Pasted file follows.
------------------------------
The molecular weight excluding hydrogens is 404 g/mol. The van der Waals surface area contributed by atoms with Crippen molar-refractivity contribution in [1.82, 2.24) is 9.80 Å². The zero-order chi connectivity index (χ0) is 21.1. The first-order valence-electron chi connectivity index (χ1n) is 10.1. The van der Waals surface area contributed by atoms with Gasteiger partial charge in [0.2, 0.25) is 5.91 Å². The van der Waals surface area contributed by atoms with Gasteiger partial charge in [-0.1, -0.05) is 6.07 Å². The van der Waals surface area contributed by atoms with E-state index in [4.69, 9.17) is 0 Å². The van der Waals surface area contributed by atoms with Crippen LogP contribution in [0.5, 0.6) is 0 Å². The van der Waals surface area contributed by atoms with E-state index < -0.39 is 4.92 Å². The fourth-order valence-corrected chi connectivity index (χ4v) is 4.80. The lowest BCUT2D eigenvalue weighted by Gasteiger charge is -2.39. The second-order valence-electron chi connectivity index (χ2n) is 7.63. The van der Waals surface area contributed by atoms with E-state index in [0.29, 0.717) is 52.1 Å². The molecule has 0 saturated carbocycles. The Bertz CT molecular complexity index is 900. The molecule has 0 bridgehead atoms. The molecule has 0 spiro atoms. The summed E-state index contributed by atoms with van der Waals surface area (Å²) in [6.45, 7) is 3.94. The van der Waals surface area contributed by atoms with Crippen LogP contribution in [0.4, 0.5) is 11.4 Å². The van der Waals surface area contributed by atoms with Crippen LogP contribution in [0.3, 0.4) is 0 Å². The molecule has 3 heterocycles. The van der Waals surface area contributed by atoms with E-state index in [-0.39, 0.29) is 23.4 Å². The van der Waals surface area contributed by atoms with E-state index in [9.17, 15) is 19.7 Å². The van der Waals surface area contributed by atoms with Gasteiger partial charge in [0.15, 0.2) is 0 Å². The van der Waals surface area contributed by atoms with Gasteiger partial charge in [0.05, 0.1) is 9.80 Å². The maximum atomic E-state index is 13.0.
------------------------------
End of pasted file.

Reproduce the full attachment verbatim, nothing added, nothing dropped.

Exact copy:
The molecular weight excluding hydrogens is 404 g/mol. The van der Waals surface area contributed by atoms with Crippen molar-refractivity contribution in [1.82, 2.24) is 9.80 Å². The zero-order chi connectivity index (χ0) is 21.1. The first-order valence-electron chi connectivity index (χ1n) is 10.1. The van der Waals surface area contributed by atoms with Gasteiger partial charge in [0.2, 0.25) is 5.91 Å². The van der Waals surface area contributed by atoms with Gasteiger partial charge in [-0.1, -0.05) is 6.07 Å². The van der Waals surface area contributed by atoms with E-state index in [4.69, 9.17) is 0 Å². The van der Waals surface area contributed by atoms with Crippen LogP contribution in [0.5, 0.6) is 0 Å². The van der Waals surface area contributed by atoms with E-state index < -0.39 is 4.92 Å². The fourth-order valence-corrected chi connectivity index (χ4v) is 4.80. The lowest BCUT2D eigenvalue weighted by Gasteiger charge is -2.39. The second-order valence-electron chi connectivity index (χ2n) is 7.63. The van der Waals surface area contributed by atoms with E-state index in [0.29, 0.717) is 52.1 Å². The molecule has 0 saturated carbocycles. The Bertz CT molecular complexity index is 900. The molecule has 0 bridgehead atoms. The molecule has 0 spiro atoms. The summed E-state index contributed by atoms with van der Waals surface area (Å²) in [6.45, 7) is 3.94. The van der Waals surface area contributed by atoms with Crippen LogP contribution in [0.4, 0.5) is 11.4 Å². The van der Waals surface area contributed by atoms with Crippen LogP contribution in [0.3, 0.4) is 0 Å². The molecule has 3 heterocycles. The van der Waals surface area contributed by atoms with E-state index in [-0.39, 0.29) is 23.4 Å². The van der Waals surface area contributed by atoms with E-state index in [9.17, 15) is 19.7 Å². The van der Waals surface area contributed by atoms with Gasteiger partial charge in [0.15, 0.2) is 0 Å². The van der Waals surface area contributed by atoms with Gasteiger partial charge in [0.05, 0.1) is 9.80 Å². The maximum atomic E-state index is 13.0.